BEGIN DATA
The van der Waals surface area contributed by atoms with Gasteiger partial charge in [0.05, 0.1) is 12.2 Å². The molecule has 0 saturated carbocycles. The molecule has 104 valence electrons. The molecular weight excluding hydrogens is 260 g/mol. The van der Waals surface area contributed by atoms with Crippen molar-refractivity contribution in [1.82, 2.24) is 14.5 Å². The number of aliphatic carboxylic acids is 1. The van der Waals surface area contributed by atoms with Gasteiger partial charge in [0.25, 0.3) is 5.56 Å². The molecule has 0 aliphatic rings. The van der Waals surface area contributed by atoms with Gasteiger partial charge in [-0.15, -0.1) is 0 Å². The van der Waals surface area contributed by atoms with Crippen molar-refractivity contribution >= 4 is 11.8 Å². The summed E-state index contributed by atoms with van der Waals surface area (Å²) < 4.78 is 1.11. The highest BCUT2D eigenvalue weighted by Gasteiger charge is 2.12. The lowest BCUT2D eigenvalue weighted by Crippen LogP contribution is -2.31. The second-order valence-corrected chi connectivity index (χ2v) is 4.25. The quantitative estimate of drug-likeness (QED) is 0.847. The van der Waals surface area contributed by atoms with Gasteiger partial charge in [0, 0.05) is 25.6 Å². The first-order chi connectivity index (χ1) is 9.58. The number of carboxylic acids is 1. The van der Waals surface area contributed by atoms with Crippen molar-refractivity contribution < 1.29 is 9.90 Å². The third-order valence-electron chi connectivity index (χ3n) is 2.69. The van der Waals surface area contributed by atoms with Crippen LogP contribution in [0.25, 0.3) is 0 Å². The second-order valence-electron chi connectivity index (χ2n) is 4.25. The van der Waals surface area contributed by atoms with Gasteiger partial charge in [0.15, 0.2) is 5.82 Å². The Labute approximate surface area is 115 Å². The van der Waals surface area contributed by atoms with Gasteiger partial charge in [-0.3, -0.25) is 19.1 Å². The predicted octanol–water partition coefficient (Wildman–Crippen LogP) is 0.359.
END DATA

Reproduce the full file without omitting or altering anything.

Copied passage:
The van der Waals surface area contributed by atoms with Gasteiger partial charge in [0.05, 0.1) is 12.2 Å². The molecule has 0 saturated carbocycles. The molecule has 104 valence electrons. The molecular weight excluding hydrogens is 260 g/mol. The van der Waals surface area contributed by atoms with Crippen molar-refractivity contribution in [1.82, 2.24) is 14.5 Å². The number of aliphatic carboxylic acids is 1. The van der Waals surface area contributed by atoms with Gasteiger partial charge in [0.25, 0.3) is 5.56 Å². The molecule has 0 aliphatic rings. The van der Waals surface area contributed by atoms with Gasteiger partial charge in [-0.15, -0.1) is 0 Å². The van der Waals surface area contributed by atoms with Crippen molar-refractivity contribution >= 4 is 11.8 Å². The summed E-state index contributed by atoms with van der Waals surface area (Å²) < 4.78 is 1.11. The highest BCUT2D eigenvalue weighted by Gasteiger charge is 2.12. The lowest BCUT2D eigenvalue weighted by Crippen LogP contribution is -2.31. The second-order valence-corrected chi connectivity index (χ2v) is 4.25. The quantitative estimate of drug-likeness (QED) is 0.847. The van der Waals surface area contributed by atoms with Gasteiger partial charge in [0, 0.05) is 25.6 Å². The first-order chi connectivity index (χ1) is 9.58. The number of carboxylic acids is 1. The van der Waals surface area contributed by atoms with Crippen molar-refractivity contribution < 1.29 is 9.90 Å². The third-order valence-electron chi connectivity index (χ3n) is 2.69. The van der Waals surface area contributed by atoms with Crippen LogP contribution in [0.25, 0.3) is 0 Å². The second-order valence-electron chi connectivity index (χ2n) is 4.25. The van der Waals surface area contributed by atoms with Gasteiger partial charge in [0.15, 0.2) is 5.82 Å². The Labute approximate surface area is 115 Å². The van der Waals surface area contributed by atoms with Gasteiger partial charge in [-0.3, -0.25) is 19.1 Å². The predicted octanol–water partition coefficient (Wildman–Crippen LogP) is 0.359.